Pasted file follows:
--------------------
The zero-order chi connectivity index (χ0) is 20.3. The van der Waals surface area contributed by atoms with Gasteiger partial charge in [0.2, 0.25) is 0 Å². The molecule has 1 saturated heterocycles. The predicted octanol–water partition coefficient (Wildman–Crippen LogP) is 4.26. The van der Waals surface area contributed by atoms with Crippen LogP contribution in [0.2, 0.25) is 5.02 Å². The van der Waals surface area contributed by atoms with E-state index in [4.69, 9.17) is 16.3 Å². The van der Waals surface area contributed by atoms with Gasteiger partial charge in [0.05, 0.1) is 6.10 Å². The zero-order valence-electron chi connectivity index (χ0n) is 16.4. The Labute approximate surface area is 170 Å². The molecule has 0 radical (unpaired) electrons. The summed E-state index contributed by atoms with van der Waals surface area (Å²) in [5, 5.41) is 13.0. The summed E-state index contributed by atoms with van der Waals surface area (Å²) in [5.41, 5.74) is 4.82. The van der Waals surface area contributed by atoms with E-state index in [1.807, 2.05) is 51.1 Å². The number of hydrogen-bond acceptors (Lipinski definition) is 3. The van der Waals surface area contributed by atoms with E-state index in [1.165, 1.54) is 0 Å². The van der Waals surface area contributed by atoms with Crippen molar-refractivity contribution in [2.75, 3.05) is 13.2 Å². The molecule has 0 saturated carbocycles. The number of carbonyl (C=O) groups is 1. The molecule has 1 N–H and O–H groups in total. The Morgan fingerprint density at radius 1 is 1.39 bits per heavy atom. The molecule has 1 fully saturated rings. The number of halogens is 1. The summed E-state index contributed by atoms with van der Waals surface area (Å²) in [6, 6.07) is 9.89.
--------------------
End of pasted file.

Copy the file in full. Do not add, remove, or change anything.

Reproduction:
The zero-order chi connectivity index (χ0) is 20.3. The van der Waals surface area contributed by atoms with Gasteiger partial charge in [0.2, 0.25) is 0 Å². The molecule has 1 saturated heterocycles. The predicted octanol–water partition coefficient (Wildman–Crippen LogP) is 4.26. The van der Waals surface area contributed by atoms with Crippen LogP contribution in [0.2, 0.25) is 5.02 Å². The van der Waals surface area contributed by atoms with E-state index in [4.69, 9.17) is 16.3 Å². The van der Waals surface area contributed by atoms with Gasteiger partial charge in [0.05, 0.1) is 6.10 Å². The zero-order valence-electron chi connectivity index (χ0n) is 16.4. The Labute approximate surface area is 170 Å². The molecule has 0 radical (unpaired) electrons. The summed E-state index contributed by atoms with van der Waals surface area (Å²) in [5, 5.41) is 13.0. The summed E-state index contributed by atoms with van der Waals surface area (Å²) in [5.41, 5.74) is 4.82. The van der Waals surface area contributed by atoms with E-state index in [1.807, 2.05) is 51.1 Å². The number of hydrogen-bond acceptors (Lipinski definition) is 3. The van der Waals surface area contributed by atoms with E-state index in [1.165, 1.54) is 0 Å². The van der Waals surface area contributed by atoms with Crippen molar-refractivity contribution in [2.75, 3.05) is 13.2 Å². The molecule has 0 saturated carbocycles. The number of carbonyl (C=O) groups is 1. The molecule has 1 N–H and O–H groups in total. The Morgan fingerprint density at radius 1 is 1.39 bits per heavy atom. The molecule has 1 fully saturated rings. The number of halogens is 1. The summed E-state index contributed by atoms with van der Waals surface area (Å²) in [6, 6.07) is 9.89.